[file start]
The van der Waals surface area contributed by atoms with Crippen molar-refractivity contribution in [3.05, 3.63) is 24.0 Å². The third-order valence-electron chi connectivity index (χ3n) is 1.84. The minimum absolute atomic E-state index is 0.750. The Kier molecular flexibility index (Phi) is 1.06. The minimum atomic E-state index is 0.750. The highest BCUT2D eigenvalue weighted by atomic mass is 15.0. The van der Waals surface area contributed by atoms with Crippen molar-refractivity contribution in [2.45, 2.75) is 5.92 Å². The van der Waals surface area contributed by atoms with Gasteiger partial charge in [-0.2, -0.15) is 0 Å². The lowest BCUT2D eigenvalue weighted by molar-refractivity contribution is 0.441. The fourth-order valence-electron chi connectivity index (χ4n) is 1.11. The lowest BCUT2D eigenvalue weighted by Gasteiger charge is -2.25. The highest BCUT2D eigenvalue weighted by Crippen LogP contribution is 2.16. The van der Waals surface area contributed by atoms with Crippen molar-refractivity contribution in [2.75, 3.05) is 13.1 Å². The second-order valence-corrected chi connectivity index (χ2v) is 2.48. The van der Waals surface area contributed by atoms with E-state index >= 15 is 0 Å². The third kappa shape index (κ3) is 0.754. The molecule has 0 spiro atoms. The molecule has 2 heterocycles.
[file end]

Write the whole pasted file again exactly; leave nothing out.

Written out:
The van der Waals surface area contributed by atoms with Crippen molar-refractivity contribution in [3.05, 3.63) is 24.0 Å². The third-order valence-electron chi connectivity index (χ3n) is 1.84. The minimum absolute atomic E-state index is 0.750. The Kier molecular flexibility index (Phi) is 1.06. The minimum atomic E-state index is 0.750. The highest BCUT2D eigenvalue weighted by atomic mass is 15.0. The van der Waals surface area contributed by atoms with Crippen molar-refractivity contribution in [2.45, 2.75) is 5.92 Å². The van der Waals surface area contributed by atoms with Gasteiger partial charge in [-0.2, -0.15) is 0 Å². The lowest BCUT2D eigenvalue weighted by molar-refractivity contribution is 0.441. The fourth-order valence-electron chi connectivity index (χ4n) is 1.11. The lowest BCUT2D eigenvalue weighted by Gasteiger charge is -2.25. The highest BCUT2D eigenvalue weighted by Crippen LogP contribution is 2.16. The van der Waals surface area contributed by atoms with Crippen molar-refractivity contribution in [2.75, 3.05) is 13.1 Å². The second-order valence-corrected chi connectivity index (χ2v) is 2.48. The van der Waals surface area contributed by atoms with E-state index >= 15 is 0 Å². The third kappa shape index (κ3) is 0.754. The molecule has 0 spiro atoms. The molecule has 2 heterocycles.